“A world first” tool is currently under construction in Scotland
As the award-winning Scottish company has recently unveiled its small sized satellite and Glasgow is already producing most of the satellites in Europe, analysts expect Scotland to become one of the main selling markets in the space sector in the near future.
The 12-year old Clyde Space company based in Glasgow that has also built the country’s first satellite, produces CubeSats, small satellite systems, and is currently developing an innovative tool that can have a multitude of space applications, climate change-related included.
The latest project is the result of a collaboration between Clyde Space, Teledyne e2v and the University of Birmingham. The three entities use quantum technology in lab experiments, in order to deliver a solution that can create ultra-sensitive “cold atoms” in space, able to accurately map slight changes in gravity across our planet’s surface.
The monitoring system can have several useful applications, such as: deep space navigation tool, climate change monitoring reports, detecting natural resources etc.
“We will create a new wave of space applications. Pioneering innovative solutions is at the core of everything we do and we are always pushing the boundaries of what is possible with small spacecraft, as are Teledyne e2v with quantum technology. We are delighted to provide our technical solution in support of Teledyne e2v’s vision for the commercialization of quantum technologies,” commented Clyde Space, CEO at Craig Clark.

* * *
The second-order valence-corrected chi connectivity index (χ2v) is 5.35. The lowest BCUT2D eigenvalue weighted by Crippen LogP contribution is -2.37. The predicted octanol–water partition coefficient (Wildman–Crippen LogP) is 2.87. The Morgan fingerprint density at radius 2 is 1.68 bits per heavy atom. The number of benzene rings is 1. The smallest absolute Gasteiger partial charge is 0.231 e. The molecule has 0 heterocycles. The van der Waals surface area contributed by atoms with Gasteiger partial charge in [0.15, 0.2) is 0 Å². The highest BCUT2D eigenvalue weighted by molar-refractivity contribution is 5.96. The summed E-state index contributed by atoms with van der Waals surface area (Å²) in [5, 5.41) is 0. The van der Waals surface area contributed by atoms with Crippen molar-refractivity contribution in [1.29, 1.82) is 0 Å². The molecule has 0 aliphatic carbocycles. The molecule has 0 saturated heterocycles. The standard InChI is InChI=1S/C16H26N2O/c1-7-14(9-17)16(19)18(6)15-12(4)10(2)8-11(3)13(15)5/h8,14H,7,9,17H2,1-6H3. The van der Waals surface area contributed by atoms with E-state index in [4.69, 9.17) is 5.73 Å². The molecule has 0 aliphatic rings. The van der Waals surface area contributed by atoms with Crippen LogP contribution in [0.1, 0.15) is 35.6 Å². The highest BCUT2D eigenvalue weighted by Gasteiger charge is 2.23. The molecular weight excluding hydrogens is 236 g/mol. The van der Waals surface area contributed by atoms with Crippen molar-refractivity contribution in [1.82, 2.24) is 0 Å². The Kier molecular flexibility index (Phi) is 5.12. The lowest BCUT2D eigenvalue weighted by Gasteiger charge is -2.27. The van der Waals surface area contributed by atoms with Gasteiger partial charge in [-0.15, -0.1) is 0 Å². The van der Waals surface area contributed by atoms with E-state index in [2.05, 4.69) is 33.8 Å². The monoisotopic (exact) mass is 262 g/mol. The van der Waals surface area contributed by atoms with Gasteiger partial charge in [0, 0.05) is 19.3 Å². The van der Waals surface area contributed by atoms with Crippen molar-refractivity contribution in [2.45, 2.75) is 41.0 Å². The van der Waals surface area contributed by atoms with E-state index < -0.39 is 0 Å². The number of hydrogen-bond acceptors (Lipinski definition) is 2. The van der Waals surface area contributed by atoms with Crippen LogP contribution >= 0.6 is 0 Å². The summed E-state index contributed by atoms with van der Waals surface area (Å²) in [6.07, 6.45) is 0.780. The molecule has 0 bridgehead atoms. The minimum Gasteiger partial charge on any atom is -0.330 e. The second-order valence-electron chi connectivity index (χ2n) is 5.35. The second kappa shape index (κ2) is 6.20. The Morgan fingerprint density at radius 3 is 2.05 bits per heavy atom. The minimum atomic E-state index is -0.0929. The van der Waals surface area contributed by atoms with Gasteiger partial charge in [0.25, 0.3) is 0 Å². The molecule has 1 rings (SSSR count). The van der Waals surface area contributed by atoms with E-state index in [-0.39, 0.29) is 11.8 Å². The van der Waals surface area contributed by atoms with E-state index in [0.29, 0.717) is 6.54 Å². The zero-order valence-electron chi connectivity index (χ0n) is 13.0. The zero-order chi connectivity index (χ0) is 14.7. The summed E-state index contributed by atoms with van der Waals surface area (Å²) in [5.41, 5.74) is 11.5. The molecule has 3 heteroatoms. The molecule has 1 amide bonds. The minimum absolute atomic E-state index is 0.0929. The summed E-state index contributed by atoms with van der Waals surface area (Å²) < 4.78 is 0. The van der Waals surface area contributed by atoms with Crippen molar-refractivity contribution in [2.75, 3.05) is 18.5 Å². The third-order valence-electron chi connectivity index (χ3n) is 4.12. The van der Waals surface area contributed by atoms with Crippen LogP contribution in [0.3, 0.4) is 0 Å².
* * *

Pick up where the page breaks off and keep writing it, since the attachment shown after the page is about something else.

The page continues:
The experiments will accurately replicated in space by the Cold Atom Space Payload (Caspa) Mission, under the supervision of the three mentioned partners of the project.
Trevor Cross, from Teledyne e2v, added:
“Quantum technology is giving us new abilities in a wide range of markets and applications. Our partnership with Clyde Space is representative of the collaboration required to commercialize the technology and really maximize the benefits of quantum in industry.”
On the other hand, another company named Alba Orbital, founded by Tom Walkinshaw, is developing The Unicorn, the company’s first satellite, expected to be ready for launch next year aboard of Space X’s Falcon 9. The first commercial PocketQube satellite, costing around £200.000, was created in collaboration with the European Space Agency and will be used to test data transmission between other satellites that have already been launched.